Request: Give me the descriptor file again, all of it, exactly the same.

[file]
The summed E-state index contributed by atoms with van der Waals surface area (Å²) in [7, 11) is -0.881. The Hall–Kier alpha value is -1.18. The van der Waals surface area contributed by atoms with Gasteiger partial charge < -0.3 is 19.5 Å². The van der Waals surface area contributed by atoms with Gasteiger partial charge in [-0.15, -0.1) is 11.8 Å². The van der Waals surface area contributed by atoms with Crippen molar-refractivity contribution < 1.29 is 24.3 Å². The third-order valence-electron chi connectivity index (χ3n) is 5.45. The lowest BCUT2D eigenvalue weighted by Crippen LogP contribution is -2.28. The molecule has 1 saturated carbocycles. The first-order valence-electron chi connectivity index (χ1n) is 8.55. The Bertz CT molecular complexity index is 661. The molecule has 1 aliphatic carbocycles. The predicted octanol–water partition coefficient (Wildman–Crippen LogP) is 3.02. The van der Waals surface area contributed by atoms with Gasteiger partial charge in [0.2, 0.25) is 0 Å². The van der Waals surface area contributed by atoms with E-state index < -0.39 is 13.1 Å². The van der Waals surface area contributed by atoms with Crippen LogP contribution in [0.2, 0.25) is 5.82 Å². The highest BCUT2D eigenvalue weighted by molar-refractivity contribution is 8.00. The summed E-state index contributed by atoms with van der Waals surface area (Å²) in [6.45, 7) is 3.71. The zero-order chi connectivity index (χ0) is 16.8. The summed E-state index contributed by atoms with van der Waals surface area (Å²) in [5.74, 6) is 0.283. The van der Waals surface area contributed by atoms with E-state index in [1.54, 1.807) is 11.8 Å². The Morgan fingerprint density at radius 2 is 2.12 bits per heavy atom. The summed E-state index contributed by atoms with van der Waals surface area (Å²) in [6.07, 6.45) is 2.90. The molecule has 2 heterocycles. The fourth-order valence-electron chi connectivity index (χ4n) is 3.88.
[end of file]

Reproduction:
The summed E-state index contributed by atoms with van der Waals surface area (Å²) in [7, 11) is -0.881. The Hall–Kier alpha value is -1.18. The van der Waals surface area contributed by atoms with Gasteiger partial charge < -0.3 is 19.5 Å². The van der Waals surface area contributed by atoms with Gasteiger partial charge in [-0.15, -0.1) is 11.8 Å². The van der Waals surface area contributed by atoms with Crippen molar-refractivity contribution < 1.29 is 24.3 Å². The third-order valence-electron chi connectivity index (χ3n) is 5.45. The lowest BCUT2D eigenvalue weighted by Crippen LogP contribution is -2.28. The molecule has 1 saturated carbocycles. The first-order valence-electron chi connectivity index (χ1n) is 8.55. The Bertz CT molecular complexity index is 661. The molecule has 1 aliphatic carbocycles. The predicted octanol–water partition coefficient (Wildman–Crippen LogP) is 3.02. The van der Waals surface area contributed by atoms with Gasteiger partial charge in [0.2, 0.25) is 0 Å². The van der Waals surface area contributed by atoms with E-state index < -0.39 is 13.1 Å². The van der Waals surface area contributed by atoms with Crippen LogP contribution in [0.2, 0.25) is 5.82 Å². The highest BCUT2D eigenvalue weighted by molar-refractivity contribution is 8.00. The summed E-state index contributed by atoms with van der Waals surface area (Å²) in [6.45, 7) is 3.71. The zero-order chi connectivity index (χ0) is 16.8. The summed E-state index contributed by atoms with van der Waals surface area (Å²) in [5.74, 6) is 0.283. The van der Waals surface area contributed by atoms with E-state index in [1.54, 1.807) is 11.8 Å². The Morgan fingerprint density at radius 2 is 2.12 bits per heavy atom. The summed E-state index contributed by atoms with van der Waals surface area (Å²) in [6.07, 6.45) is 2.90. The molecule has 2 heterocycles. The fourth-order valence-electron chi connectivity index (χ4n) is 3.88.